How Can Your Next of Kin Access Your Online Accounts If You Suddenly … Can’t?

It’s probably the last thing you want to think about: dying, although preparing for it may run a close second.

But don’t let the task seem too daunting. When it comes to managing your “digital estate” — the myriad of online accounts and entities you’ve accumulated — you can take some relatively simple steps to make sure you don’t leave behind a cyber mess.

Follow these seven steps and you’re on your way (figuratively, that is):

1. Make a list of your important online accounts and include the corresponding usernames, passwords, PINs and account numbers. Start with your financial accounts (bank, credit card, brokerage, retirement, pension, mortgage, others), then add others: email, cell phone, Internet, web hosting, social media, your blog, photo and video sharing, cloud/software as a service, utilities, subscriptions that renew automatically, gambling, Skype, IM, PayPal, Ebay and others. Don’t feel you have to include every single digital “asset” if it feels like too much work — just include the critical ones, at least for now.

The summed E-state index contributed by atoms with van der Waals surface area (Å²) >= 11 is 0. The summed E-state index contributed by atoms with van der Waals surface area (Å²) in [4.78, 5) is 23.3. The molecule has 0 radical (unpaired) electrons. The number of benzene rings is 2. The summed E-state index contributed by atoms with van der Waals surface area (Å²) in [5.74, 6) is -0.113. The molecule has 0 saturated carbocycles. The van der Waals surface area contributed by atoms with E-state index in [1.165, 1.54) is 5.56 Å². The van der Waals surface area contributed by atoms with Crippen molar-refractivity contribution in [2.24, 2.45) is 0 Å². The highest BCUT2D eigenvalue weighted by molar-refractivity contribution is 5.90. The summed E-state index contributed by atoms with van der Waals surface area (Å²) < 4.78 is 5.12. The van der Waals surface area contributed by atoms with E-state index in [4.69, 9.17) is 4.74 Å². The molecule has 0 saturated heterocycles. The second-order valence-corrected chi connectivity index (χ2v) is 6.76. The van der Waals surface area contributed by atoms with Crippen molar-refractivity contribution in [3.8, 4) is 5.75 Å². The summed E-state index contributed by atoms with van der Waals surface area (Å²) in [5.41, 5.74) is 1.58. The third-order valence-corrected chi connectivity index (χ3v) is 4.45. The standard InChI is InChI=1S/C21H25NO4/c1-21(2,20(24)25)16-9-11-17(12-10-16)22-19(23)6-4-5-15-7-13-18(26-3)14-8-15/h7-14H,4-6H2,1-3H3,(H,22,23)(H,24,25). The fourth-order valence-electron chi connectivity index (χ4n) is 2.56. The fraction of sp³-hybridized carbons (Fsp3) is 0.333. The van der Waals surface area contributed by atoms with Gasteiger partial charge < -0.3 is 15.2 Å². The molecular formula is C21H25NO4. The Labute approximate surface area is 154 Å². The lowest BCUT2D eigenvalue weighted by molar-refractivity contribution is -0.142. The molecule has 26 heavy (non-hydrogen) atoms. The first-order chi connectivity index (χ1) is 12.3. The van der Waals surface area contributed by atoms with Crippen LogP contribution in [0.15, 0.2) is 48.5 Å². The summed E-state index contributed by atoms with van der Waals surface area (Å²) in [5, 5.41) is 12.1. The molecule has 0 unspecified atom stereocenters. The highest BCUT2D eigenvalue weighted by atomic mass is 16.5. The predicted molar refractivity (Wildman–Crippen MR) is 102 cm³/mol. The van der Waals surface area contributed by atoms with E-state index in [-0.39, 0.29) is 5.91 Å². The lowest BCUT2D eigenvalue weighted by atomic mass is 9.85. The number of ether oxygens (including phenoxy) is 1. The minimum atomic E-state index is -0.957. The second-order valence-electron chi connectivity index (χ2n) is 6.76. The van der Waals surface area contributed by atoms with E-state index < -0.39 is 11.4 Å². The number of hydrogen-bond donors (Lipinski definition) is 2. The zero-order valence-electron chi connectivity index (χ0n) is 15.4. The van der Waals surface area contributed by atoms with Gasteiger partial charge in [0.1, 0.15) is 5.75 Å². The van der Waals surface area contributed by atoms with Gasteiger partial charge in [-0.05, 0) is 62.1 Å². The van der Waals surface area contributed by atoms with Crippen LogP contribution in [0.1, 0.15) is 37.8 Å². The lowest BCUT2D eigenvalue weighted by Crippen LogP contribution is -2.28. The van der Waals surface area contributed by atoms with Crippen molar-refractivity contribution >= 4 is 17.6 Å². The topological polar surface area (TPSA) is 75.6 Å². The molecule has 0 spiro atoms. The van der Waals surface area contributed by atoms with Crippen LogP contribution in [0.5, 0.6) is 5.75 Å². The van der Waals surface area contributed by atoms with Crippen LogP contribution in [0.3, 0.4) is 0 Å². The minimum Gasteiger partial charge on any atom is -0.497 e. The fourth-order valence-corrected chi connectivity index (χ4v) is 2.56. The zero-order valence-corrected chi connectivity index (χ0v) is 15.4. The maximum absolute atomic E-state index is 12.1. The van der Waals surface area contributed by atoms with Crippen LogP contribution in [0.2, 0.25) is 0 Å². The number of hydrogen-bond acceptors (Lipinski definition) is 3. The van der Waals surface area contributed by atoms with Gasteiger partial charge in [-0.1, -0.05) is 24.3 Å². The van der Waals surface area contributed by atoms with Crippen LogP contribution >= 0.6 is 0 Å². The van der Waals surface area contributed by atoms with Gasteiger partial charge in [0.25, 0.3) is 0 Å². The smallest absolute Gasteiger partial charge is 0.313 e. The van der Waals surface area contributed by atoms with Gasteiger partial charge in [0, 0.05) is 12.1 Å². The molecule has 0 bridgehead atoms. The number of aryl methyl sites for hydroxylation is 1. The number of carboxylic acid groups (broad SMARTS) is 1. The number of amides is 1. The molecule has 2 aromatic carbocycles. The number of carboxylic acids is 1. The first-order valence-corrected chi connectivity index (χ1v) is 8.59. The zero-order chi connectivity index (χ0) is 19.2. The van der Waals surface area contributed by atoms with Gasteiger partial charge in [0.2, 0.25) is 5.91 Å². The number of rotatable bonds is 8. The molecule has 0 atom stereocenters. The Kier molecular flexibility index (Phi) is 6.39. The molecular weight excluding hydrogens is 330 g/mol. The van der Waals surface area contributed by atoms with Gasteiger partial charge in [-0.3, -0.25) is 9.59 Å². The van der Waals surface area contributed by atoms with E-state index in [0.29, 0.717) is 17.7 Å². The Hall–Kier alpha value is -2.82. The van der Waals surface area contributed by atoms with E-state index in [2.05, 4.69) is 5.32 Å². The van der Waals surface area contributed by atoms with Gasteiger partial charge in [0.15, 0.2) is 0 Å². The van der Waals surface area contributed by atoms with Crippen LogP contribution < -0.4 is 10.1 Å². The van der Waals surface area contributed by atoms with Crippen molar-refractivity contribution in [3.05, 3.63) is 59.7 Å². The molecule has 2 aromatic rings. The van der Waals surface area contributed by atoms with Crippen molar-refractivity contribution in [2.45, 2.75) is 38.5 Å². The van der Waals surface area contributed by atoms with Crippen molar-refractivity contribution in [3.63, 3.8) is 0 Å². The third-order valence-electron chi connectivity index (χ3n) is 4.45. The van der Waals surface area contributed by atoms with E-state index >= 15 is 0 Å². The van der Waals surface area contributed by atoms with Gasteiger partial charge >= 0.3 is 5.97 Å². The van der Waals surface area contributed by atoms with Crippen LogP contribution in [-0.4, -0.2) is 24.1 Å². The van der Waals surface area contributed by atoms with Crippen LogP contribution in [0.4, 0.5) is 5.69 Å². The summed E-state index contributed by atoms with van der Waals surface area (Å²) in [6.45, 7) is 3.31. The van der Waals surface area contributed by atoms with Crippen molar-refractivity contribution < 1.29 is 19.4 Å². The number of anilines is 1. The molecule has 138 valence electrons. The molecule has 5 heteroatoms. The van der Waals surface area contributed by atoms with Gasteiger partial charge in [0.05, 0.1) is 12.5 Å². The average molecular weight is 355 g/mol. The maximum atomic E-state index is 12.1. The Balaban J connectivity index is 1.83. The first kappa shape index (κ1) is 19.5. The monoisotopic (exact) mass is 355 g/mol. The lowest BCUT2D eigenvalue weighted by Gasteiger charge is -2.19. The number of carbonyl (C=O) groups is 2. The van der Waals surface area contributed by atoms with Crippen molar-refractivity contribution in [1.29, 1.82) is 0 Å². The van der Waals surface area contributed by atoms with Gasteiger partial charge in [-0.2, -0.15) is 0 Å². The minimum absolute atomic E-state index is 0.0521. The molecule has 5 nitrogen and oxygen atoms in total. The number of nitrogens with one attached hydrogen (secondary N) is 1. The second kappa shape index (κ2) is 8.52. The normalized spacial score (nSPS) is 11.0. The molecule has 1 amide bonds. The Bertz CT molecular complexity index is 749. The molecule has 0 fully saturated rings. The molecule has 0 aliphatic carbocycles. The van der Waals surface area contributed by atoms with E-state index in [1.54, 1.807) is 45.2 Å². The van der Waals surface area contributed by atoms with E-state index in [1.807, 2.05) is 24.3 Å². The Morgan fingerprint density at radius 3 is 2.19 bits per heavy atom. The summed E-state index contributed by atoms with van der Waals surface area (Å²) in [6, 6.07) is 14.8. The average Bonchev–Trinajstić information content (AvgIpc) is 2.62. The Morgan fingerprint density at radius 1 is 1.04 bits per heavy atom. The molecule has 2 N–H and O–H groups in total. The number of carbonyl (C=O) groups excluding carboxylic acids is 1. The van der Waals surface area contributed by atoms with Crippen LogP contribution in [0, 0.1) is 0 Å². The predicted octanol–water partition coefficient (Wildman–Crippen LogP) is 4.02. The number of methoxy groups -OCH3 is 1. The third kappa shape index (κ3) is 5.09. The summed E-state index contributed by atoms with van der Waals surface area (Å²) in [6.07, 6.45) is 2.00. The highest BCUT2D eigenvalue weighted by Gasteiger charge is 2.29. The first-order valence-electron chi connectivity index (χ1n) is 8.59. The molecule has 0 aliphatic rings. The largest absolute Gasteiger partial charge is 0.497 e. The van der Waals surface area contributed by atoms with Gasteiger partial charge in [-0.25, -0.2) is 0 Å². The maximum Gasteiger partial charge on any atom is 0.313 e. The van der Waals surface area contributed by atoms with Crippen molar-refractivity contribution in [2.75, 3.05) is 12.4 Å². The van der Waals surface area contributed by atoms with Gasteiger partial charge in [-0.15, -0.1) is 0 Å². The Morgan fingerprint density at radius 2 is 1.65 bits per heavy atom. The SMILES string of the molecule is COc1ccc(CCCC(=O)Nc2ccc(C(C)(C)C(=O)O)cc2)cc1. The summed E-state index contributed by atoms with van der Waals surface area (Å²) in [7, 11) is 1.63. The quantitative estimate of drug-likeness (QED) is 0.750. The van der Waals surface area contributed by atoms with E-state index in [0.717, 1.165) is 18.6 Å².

2. Decide what you want done with each account and include those instructions on your list.

3. Put your lists someplace safe, like in a safe deposit box at the bank, a locked file cabinet or an encrypted, password-protected file stored on a USB flash drive or, if you must, on your computer.

4. Do NOT put the information in your will because wills become public once filed with the probate court.

5. Appoint someone who’s Internet savvy as your “digital executor.” It can be someone different from your regular executor.

6. Give your digital executor instructions for accessing your list — and your computer. Consider also asking your executor to “clean up” your computer: clear your browser cache, delete sensitive emails and trash certain files.

7. Keep your lists up to date!

Several online services simplify this (or parts of this) for you. A few examples: Entrustet, Legacy Locker and AssetLock. There’s even a service call Deathswitch that prompts you regularly to enter your password so it knows you’re still alive. If you don’t respond after several messages, it sends pre-scripted messages to people you’ve designated. Now those are emails you want to answer right away.